Sample Audit Engagement Letter
Our ordinary procedures will include tests of documentary evidence supporting the transactions
recorded in the accounts, tests of the physical existence of inventories, and direct confirmation of
receivables and certain other assets and liabilities by correspondence with selected customers,
creditors, legal counsel, banks and other stakeholders. At the conclusion of our audit, we will
request certain written representations from you about the financial statements and related
matters, including, but not limited to contingencies, commitments and changes in the financial
condition or prospects of the Company going forward.

An audit conducted in accordance with GAAS is not assured of identifying all material errors,
fraud, or illegal acts that may exist. Subject to the guidelines of professional standards, we will
inform you of any material errors, fraud or potential illegal acts that come to our attention.

An audit also includes obtaining a sufficient understanding of a Company’s internal control
mechanisms such that the nature, timing, and extent of audit procedures can be planned.
Understanding a company’s internal control environment is not limited to understanding those
controls related to the safeguarding of assets, compliance with applicable laws and regulations,
and preparation of the financial statements. It can include among other things, the assessment of
the control functions employed by a company to ensure budgetary compliance, personnel
recruitment and strategic planning. It is important to understand, however, that an audit of
financial statements is not the kind of service that is designed to identify reportable deficiencies in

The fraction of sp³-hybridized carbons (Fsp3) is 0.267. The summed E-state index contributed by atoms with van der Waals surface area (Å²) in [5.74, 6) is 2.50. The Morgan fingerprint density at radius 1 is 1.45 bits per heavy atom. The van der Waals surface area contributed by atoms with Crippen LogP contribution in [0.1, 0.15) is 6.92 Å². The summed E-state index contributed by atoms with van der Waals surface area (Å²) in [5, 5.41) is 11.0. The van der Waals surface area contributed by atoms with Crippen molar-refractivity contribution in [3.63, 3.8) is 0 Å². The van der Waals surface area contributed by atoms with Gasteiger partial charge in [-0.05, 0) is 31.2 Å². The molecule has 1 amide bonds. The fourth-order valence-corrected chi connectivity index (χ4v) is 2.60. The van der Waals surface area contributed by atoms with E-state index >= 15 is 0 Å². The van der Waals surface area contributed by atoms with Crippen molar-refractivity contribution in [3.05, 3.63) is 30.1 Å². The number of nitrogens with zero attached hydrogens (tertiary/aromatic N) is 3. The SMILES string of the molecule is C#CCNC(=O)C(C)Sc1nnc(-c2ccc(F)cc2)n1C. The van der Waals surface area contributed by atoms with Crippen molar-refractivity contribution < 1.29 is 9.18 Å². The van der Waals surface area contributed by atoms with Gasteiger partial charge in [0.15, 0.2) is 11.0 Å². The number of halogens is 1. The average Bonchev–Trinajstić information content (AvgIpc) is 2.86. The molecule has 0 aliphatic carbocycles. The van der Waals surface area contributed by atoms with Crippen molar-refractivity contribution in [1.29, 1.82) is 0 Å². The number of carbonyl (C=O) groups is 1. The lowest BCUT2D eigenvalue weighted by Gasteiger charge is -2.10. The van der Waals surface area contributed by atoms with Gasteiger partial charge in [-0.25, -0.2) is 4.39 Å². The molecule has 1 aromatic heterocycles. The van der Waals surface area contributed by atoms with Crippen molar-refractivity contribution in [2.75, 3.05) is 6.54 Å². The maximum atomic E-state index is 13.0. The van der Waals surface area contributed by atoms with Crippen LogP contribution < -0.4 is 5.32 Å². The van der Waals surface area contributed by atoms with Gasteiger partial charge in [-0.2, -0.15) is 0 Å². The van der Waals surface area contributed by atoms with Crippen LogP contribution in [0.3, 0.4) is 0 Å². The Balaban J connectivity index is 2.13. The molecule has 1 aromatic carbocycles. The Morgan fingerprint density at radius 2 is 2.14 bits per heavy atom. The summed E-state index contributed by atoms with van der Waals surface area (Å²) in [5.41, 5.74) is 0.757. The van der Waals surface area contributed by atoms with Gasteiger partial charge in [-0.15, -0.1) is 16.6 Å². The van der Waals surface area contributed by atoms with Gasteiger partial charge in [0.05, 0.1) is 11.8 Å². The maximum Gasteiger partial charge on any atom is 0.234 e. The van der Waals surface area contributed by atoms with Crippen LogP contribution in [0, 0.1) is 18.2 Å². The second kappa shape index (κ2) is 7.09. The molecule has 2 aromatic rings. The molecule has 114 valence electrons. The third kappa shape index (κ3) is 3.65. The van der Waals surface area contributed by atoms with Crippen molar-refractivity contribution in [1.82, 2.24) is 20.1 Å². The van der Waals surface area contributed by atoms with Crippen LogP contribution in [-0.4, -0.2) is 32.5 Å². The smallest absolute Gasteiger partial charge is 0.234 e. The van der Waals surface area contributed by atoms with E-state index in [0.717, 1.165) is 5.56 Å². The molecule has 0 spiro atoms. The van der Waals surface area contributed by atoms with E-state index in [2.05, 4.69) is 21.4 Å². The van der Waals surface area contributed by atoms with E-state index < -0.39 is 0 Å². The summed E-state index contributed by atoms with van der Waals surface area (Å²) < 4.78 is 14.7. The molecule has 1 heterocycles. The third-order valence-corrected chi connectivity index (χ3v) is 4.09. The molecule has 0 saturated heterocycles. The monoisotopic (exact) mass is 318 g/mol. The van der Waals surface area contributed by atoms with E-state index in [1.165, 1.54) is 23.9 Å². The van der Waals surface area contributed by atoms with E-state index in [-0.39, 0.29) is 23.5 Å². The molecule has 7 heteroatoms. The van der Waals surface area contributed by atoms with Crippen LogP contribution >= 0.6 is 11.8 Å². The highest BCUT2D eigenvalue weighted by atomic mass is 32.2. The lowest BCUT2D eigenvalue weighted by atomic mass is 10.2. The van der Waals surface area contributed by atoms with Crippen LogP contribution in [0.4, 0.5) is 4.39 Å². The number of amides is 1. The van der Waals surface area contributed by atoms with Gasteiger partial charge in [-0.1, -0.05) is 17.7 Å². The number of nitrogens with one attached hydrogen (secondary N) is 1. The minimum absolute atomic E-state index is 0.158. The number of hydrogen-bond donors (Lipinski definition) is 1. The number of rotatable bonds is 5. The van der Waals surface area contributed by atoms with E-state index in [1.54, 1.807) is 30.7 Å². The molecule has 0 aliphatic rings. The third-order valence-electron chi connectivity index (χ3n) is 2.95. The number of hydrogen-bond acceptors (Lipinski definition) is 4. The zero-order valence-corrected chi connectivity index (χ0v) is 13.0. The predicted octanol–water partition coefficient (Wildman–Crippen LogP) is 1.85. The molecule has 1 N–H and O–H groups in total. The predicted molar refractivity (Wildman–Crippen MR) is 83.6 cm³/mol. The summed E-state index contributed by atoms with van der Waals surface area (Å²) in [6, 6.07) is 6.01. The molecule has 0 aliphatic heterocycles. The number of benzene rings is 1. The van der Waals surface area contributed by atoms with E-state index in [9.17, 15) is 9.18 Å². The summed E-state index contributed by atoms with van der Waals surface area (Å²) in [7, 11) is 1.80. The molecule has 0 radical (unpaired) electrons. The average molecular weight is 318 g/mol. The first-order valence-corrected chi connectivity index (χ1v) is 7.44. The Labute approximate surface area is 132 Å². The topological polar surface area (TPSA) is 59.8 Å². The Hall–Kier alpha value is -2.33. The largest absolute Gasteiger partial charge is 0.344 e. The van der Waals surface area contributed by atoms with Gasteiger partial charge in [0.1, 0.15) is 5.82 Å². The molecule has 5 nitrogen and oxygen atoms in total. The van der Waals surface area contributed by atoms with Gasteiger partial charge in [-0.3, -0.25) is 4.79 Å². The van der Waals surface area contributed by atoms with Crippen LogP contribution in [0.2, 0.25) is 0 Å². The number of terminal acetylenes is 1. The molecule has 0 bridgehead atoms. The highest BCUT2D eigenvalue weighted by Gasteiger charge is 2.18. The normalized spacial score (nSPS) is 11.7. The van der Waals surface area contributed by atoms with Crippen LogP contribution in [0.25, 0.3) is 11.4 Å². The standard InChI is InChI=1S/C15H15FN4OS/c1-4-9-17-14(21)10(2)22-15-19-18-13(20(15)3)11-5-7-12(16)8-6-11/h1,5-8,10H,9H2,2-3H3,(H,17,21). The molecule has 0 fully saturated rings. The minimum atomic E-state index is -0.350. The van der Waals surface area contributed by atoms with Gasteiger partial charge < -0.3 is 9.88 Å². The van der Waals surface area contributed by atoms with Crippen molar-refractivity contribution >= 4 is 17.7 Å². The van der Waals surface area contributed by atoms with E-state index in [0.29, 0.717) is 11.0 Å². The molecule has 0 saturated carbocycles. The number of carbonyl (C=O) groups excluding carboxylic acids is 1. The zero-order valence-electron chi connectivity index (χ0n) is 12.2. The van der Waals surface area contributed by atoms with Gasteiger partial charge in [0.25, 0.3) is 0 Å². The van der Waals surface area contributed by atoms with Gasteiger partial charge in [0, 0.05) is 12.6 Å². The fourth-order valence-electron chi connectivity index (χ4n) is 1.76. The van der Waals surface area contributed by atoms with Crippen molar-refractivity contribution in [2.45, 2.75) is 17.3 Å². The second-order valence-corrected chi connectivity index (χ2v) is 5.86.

the internal control functions of an entity, including financial, operational and environmental red
flags that could adversely affect the company’s ability to meet its goals. Such an examination would
require a separate engagement. If we become aware, however, of such material reportable
deficiencies, we will communicate them to you in a separate letter.




                                                 - 25 -
                             Sample Audit Engagement Letter
We direct your attention to the fact that management of the Company has the responsibility for the
proper recording of transactions in the books of account, for establishing and maintaining
adequate and effective internal controls, for the safeguarding of assets, for ensuring compliance
with applicable laws and regulations, and for the preparation and substantial accuracy of the
financial statements. If you intend to publish or otherwise reproduce the financial statements and
make reference to our firm, you agree to provide us with printers’ proofs or masters’ copy for our
review and approval before printing. You also agree to provide us with a copy of the final
reproduced material for our approval before it is distributed.

The general timing of our audit will be scheduled for performance and completion as follows:
  Major Planning and Conduct Steps                       Begin Date     End Date
    Planning and risk assessment
    Preliminary control and audit testing
    Observation of physical inventories
    Distribution of confirmations